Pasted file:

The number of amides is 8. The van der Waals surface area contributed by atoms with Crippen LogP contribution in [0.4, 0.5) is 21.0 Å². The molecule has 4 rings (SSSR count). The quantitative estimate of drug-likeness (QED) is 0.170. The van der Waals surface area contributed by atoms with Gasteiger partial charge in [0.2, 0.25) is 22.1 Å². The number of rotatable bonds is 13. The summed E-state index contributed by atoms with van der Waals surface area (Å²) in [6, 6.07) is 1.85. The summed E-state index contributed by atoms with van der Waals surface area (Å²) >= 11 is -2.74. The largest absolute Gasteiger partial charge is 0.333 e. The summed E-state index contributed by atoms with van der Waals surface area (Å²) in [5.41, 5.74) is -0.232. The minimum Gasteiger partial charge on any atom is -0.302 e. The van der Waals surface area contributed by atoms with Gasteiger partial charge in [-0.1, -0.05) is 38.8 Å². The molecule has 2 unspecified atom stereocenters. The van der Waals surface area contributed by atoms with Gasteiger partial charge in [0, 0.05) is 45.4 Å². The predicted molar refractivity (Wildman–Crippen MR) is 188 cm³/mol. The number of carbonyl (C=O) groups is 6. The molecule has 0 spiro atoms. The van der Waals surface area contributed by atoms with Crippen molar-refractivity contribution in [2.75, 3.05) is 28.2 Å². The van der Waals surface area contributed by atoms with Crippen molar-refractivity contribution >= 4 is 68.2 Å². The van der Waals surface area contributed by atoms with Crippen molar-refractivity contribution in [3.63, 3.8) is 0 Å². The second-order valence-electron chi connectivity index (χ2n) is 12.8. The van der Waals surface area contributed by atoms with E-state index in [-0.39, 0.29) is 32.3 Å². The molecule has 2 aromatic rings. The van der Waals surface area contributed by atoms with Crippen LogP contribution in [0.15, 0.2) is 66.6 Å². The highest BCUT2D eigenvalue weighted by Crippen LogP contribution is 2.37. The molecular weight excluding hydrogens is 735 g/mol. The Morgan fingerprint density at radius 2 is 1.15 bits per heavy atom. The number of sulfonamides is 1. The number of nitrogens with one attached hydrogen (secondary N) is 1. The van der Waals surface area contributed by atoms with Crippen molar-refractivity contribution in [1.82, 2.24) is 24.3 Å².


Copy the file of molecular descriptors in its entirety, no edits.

The number of amides is 8. The van der Waals surface area contributed by atoms with Crippen LogP contribution in [0.4, 0.5) is 21.0 Å². The molecule has 4 rings (SSSR count). The quantitative estimate of drug-likeness (QED) is 0.170. The van der Waals surface area contributed by atoms with Gasteiger partial charge in [0.2, 0.25) is 22.1 Å². The number of rotatable bonds is 13. The summed E-state index contributed by atoms with van der Waals surface area (Å²) in [6, 6.07) is 1.85. The summed E-state index contributed by atoms with van der Waals surface area (Å²) >= 11 is -2.74. The largest absolute Gasteiger partial charge is 0.333 e. The summed E-state index contributed by atoms with van der Waals surface area (Å²) in [5.41, 5.74) is -0.232. The minimum Gasteiger partial charge on any atom is -0.302 e. The van der Waals surface area contributed by atoms with Gasteiger partial charge in [-0.1, -0.05) is 38.8 Å². The molecule has 2 unspecified atom stereocenters. The van der Waals surface area contributed by atoms with Gasteiger partial charge in [0, 0.05) is 45.4 Å². The predicted molar refractivity (Wildman–Crippen MR) is 188 cm³/mol. The number of carbonyl (C=O) groups is 6. The molecule has 0 spiro atoms. The van der Waals surface area contributed by atoms with Crippen molar-refractivity contribution in [2.75, 3.05) is 28.2 Å². The van der Waals surface area contributed by atoms with Crippen molar-refractivity contribution >= 4 is 68.2 Å². The van der Waals surface area contributed by atoms with Crippen molar-refractivity contribution in [3.63, 3.8) is 0 Å². The second-order valence-electron chi connectivity index (χ2n) is 12.8. The van der Waals surface area contributed by atoms with E-state index in [-0.39, 0.29) is 32.3 Å². The molecule has 2 aromatic rings. The van der Waals surface area contributed by atoms with Crippen LogP contribution in [0.15, 0.2) is 66.6 Å². The highest BCUT2D eigenvalue weighted by Crippen LogP contribution is 2.37. The molecular weight excluding hydrogens is 735 g/mol. The Morgan fingerprint density at radius 2 is 1.15 bits per heavy atom. The number of sulfonamides is 1. The number of nitrogens with one attached hydrogen (secondary N) is 1. The van der Waals surface area contributed by atoms with Crippen molar-refractivity contribution in [1.82, 2.24) is 24.3 Å².